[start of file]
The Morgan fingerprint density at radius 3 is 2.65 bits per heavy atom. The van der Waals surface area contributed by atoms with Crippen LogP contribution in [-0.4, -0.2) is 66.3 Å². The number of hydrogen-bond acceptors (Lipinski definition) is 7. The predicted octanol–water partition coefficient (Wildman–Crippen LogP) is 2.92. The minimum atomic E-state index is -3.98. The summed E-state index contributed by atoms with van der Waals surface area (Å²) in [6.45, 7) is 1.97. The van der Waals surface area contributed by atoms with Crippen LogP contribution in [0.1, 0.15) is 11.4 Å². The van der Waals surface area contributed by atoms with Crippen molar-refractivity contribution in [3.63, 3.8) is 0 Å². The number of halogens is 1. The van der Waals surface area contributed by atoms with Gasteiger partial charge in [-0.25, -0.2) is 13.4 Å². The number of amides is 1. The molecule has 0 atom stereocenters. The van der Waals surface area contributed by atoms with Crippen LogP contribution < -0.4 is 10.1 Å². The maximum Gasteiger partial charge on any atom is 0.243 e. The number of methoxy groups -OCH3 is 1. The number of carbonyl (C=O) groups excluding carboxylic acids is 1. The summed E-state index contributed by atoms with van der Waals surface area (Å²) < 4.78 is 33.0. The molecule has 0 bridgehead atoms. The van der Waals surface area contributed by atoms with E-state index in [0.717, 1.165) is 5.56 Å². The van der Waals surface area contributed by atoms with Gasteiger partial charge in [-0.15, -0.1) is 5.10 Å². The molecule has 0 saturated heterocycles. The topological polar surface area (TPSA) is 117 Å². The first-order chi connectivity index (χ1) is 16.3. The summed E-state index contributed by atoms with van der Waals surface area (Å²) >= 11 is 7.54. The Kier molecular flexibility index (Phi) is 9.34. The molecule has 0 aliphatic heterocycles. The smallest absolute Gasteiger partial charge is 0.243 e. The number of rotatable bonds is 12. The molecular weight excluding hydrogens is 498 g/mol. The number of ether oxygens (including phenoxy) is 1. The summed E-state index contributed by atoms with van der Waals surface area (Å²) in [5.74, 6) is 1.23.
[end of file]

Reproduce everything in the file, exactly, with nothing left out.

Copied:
The Morgan fingerprint density at radius 3 is 2.65 bits per heavy atom. The van der Waals surface area contributed by atoms with Crippen LogP contribution in [-0.4, -0.2) is 66.3 Å². The number of hydrogen-bond acceptors (Lipinski definition) is 7. The predicted octanol–water partition coefficient (Wildman–Crippen LogP) is 2.92. The minimum atomic E-state index is -3.98. The summed E-state index contributed by atoms with van der Waals surface area (Å²) in [6.45, 7) is 1.97. The van der Waals surface area contributed by atoms with Crippen LogP contribution in [0.1, 0.15) is 11.4 Å². The van der Waals surface area contributed by atoms with Crippen molar-refractivity contribution in [3.63, 3.8) is 0 Å². The number of halogens is 1. The van der Waals surface area contributed by atoms with Gasteiger partial charge in [-0.25, -0.2) is 13.4 Å². The number of amides is 1. The molecule has 0 atom stereocenters. The van der Waals surface area contributed by atoms with Crippen LogP contribution < -0.4 is 10.1 Å². The maximum Gasteiger partial charge on any atom is 0.243 e. The number of methoxy groups -OCH3 is 1. The number of carbonyl (C=O) groups excluding carboxylic acids is 1. The summed E-state index contributed by atoms with van der Waals surface area (Å²) < 4.78 is 33.0. The molecule has 0 bridgehead atoms. The van der Waals surface area contributed by atoms with E-state index in [0.717, 1.165) is 5.56 Å². The van der Waals surface area contributed by atoms with Gasteiger partial charge in [-0.15, -0.1) is 5.10 Å². The molecule has 0 saturated heterocycles. The topological polar surface area (TPSA) is 117 Å². The first-order chi connectivity index (χ1) is 16.3. The summed E-state index contributed by atoms with van der Waals surface area (Å²) >= 11 is 7.54. The Kier molecular flexibility index (Phi) is 9.34. The molecule has 0 aliphatic heterocycles. The smallest absolute Gasteiger partial charge is 0.243 e. The number of rotatable bonds is 12. The molecular weight excluding hydrogens is 498 g/mol. The number of ether oxygens (including phenoxy) is 1. The summed E-state index contributed by atoms with van der Waals surface area (Å²) in [5.74, 6) is 1.23.